Belichick will have Patriots ready for Ravens

Unlike previous years, there is no longer a mystique about playing New England in Foxborough, Mass., but the biggest concern is that Patriots coach Bill Belichick has had two weeks to prepare for the Ravens.

Belichick is the best head coach in the NFL, possibly the best in league history. Besides the technical skill, he is a shrewd, calculating individual who can always find a way to beat the opposition.

Can't you see him locking himself in his laboratory like a mad scientist searching for a way to knock off the Ravens (4-1)? The Patriots (3-1) don't have the talent of previous years, but that's when guys like Belichick are the most dangerous.

It will be interesting to see how the Patriots can stop the Ravens running game. A year ago, the Ravens tortured New England's run defense as running back Ray Rice ran 22 times for 159 yards in the playoffs. The Patriots are giving up more big yards in 2010 allowing an average of 384.5 (112.2 rushing) and 24 points per game.

Meanwhile, the Ravens rushed for 233 yards in a 31-17 win against Denver Sunday, finally unleashing a punishing running game. The Ravens' game plan certainly won't change much, but the Patriots have to find a way to stop it.

"It will be great heading up there," Ravens quarterback Joe Flacco said. "We went up there twice last year. They have been playing pretty good, and we feel that we have, too."

Ravens coach John Harbaugh said: "Now we have an opportunity next week to go up to New England and play the team we're playing — a team we're going to have to deal with throughout the course of the season. It's an opportunity to do some good things up there."

Ravens closing the gap?

If the AFC continues to unfold as it has in the first five weeks of the season, it's definitely going to come down the New York Jets, Pittsburgh Steelers and Ravens.

Those three teams are built so much alike that it's scary. The bottom line is that it appears the winner will be the team with the quarterback who can make the most plays, and the Steelers' Ben Roethlisberger is better than the Ravens' Joe Flacco and New York's Mark Sanchez.

The great equalizer is that the Ravens have a better receiving corps than the other two teams, and that helps Flacco close the gap on Roethlisberger significantly.

You can't do a thing about it

Besides that one moment of lunacy when the Ravens thought about throwing the ball to defensive tackle Haloti Ngata on a fourth-and-1 at the goal line in the first quarter, Cam Cameron and the offense stayed in rhythm against the Broncos.

The Ravens went to a spread look, and actually called a quarterback draw with Flacco in the first quarter. When Flacco became erratic late in the second quarter and into the third, Cameron pulled the plug on passing and went to the running game.

At one point, Rice touched the ball nine straight times on an 11- play drive that lasted 6:44. There is possibly nothing more demoralizing in pro sports than when your opponent runs the ball, you know they're going to run it, and you can't do a thing to stop it.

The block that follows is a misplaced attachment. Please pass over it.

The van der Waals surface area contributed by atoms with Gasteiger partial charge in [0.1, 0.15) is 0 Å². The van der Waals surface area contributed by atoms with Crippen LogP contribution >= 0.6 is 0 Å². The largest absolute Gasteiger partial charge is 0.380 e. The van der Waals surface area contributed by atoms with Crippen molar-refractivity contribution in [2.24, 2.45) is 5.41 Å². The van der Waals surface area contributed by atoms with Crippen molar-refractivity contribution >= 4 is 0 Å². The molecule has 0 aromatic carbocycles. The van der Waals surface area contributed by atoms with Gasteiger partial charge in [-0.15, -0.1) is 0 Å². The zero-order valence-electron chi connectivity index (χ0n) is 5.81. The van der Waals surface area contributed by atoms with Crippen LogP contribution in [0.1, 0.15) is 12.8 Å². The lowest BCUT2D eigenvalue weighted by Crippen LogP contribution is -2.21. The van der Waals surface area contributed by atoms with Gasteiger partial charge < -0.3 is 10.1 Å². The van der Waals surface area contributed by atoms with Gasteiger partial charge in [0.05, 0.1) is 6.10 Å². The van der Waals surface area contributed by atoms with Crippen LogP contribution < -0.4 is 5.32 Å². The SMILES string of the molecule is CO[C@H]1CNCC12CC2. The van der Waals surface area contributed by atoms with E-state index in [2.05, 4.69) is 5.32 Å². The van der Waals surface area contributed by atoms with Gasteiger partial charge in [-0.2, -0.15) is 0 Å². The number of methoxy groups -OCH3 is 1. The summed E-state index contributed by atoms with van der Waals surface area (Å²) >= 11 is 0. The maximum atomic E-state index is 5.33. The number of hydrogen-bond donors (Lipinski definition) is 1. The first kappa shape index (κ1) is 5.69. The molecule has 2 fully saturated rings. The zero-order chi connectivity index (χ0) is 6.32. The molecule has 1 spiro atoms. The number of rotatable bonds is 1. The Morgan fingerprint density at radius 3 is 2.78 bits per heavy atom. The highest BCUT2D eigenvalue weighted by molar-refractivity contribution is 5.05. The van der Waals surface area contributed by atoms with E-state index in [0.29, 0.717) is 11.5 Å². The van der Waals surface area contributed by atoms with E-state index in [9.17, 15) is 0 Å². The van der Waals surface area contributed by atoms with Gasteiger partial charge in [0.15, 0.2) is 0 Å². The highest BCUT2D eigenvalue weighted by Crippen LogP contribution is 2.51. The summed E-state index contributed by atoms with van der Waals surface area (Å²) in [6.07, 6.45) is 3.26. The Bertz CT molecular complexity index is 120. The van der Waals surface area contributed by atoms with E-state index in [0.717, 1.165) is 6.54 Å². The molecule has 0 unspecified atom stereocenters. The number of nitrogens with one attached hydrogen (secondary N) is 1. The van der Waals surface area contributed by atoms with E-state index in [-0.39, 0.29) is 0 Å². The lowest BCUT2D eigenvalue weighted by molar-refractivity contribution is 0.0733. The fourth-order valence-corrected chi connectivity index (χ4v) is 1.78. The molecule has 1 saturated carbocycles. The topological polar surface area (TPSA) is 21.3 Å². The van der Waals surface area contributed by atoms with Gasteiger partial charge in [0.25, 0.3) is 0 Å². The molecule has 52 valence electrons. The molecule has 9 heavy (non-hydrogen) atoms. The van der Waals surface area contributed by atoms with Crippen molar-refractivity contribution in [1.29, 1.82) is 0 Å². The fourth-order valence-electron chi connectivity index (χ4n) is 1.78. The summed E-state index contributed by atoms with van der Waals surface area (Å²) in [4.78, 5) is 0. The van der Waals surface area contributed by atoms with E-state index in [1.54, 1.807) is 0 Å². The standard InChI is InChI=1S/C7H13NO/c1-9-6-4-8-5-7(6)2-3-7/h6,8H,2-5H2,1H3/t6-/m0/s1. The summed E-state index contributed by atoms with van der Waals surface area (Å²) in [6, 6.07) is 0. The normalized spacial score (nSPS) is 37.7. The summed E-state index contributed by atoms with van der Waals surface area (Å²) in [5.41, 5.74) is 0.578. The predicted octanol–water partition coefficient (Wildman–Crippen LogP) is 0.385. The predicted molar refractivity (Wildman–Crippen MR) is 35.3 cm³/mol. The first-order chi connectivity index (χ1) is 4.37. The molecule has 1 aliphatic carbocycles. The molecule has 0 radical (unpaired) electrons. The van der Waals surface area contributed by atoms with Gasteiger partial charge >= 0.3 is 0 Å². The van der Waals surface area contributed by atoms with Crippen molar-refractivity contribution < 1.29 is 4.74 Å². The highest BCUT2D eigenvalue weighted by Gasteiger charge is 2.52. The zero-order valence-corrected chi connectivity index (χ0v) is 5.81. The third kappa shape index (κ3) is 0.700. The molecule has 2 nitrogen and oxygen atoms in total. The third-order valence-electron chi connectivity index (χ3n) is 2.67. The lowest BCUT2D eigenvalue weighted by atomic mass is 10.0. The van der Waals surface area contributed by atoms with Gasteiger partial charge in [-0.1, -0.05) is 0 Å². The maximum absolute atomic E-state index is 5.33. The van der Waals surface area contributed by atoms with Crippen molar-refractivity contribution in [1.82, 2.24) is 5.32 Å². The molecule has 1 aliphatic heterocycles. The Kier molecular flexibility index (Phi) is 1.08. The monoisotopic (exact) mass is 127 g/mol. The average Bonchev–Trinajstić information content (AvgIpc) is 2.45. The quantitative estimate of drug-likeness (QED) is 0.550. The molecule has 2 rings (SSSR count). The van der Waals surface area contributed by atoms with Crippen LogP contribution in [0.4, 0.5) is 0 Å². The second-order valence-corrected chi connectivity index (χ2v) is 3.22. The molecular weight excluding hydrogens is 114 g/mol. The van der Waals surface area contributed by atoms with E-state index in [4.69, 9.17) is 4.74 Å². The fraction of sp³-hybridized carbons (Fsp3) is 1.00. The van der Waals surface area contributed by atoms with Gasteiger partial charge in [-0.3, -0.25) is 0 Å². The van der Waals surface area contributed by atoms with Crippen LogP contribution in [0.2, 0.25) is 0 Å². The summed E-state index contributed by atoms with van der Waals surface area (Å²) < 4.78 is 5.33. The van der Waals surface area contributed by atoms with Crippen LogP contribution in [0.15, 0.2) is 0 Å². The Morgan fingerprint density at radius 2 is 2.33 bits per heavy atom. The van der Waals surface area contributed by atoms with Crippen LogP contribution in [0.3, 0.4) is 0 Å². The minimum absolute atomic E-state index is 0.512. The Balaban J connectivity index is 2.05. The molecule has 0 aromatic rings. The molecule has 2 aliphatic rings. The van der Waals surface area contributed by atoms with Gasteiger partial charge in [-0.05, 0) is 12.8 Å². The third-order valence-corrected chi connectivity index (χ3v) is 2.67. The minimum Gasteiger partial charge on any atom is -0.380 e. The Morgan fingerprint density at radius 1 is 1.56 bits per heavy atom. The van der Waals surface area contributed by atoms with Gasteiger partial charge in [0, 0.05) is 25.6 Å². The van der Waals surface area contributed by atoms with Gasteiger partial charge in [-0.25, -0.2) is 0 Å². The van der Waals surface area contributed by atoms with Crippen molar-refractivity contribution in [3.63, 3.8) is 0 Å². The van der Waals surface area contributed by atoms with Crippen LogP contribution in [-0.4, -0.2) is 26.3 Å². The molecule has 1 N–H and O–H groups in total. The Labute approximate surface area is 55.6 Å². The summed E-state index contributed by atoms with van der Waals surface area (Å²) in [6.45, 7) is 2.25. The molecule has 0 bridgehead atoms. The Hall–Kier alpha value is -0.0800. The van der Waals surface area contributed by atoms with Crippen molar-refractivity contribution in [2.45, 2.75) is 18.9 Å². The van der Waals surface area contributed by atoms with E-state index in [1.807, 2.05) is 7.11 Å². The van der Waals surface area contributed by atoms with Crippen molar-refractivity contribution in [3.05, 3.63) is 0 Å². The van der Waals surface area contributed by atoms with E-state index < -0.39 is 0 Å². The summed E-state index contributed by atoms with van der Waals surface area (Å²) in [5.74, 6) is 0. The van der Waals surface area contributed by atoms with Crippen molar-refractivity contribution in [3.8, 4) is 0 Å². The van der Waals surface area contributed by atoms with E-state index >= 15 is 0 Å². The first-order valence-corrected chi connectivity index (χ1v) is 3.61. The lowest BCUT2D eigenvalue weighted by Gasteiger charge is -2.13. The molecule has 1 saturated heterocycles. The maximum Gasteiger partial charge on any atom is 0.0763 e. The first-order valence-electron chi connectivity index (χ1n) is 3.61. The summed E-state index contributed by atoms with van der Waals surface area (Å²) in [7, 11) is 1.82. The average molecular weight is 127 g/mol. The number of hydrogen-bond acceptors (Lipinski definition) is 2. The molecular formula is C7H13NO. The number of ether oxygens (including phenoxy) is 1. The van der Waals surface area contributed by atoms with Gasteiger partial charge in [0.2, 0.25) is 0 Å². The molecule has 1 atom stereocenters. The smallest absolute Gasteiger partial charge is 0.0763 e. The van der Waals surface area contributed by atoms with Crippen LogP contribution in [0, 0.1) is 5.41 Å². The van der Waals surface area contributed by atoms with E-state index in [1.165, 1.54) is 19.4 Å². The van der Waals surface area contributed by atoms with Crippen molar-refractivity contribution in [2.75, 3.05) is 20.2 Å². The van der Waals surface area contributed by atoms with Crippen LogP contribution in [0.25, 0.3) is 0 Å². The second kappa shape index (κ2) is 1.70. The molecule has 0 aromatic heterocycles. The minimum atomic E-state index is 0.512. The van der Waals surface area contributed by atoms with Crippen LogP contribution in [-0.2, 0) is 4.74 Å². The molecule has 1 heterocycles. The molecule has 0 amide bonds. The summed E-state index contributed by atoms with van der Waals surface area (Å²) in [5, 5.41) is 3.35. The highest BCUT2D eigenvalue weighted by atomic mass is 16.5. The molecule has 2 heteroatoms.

Pressure and perspective

Before everyone gets alarmed about the lack of pressure from the Ravens' front four, remember there were a lot of times when the Ravens were in a prevent defense and it was four against five in favor of Denver.

We would all like to see a little more pressure, but let's keep it in perspective.

Too much risk

The Ravens rolled the dice with Ngata Sunday as a tight end-fullback and were fortunate that he came away without an injury.

Don't tempt fate twice. If you need a big, lead blocker, move rookie Terrence Cody to that position. No use putting the best defensive player on the team, maybe in the league, at risk again.

Put chatter in check

Maybe wide receiver T.J. Houshmandzadeh is going through some growing pains.

As a former No. 1 receiver, it's understandable that he is complaining about not getting enough passes thrown to him. Hopefully, this will end as the Ravens' passing game develops and Flacco becomes more familiar with his receivers. I like Houshmandzadeh, his toughness and what he brings to the table, but the squawking has to go.

Derrick Mason can complain because he has been here for years and has carried the passing offense for a couple of seasons. He's entitled to whine a little, but the Ravens hold the trump card with Houshmandzadeh.

They should remind him that they are only paying him the minimum contract for a veteran and that if he continues to complain, they'll cut him once Donte' Stallworth returns.

That ought to quiet Houshmandzadeh's chatter.

Mason got it right

The Ravens were pelted with questions about being an elite team after the game Sunday, and Mason had the best answer.

"As long as we stay healthy, we have as good a shot as anybody," Mason said. "We have a very good team. We have a disciplined team, a team that regardless of the situation, it's going to fight. I think when you have a team that's going to fight, it bodes well for you in the end."

mike.preseton@baltsun.com

Listen to Mike Preston on "The Bruce Cunningham Show" from noon to 2 p.m. Monday and Friday on 105.7 FM.

Copyright © 2020, The Baltimore Sun, a Baltimore Sun Media Group publication | Place an Ad
50°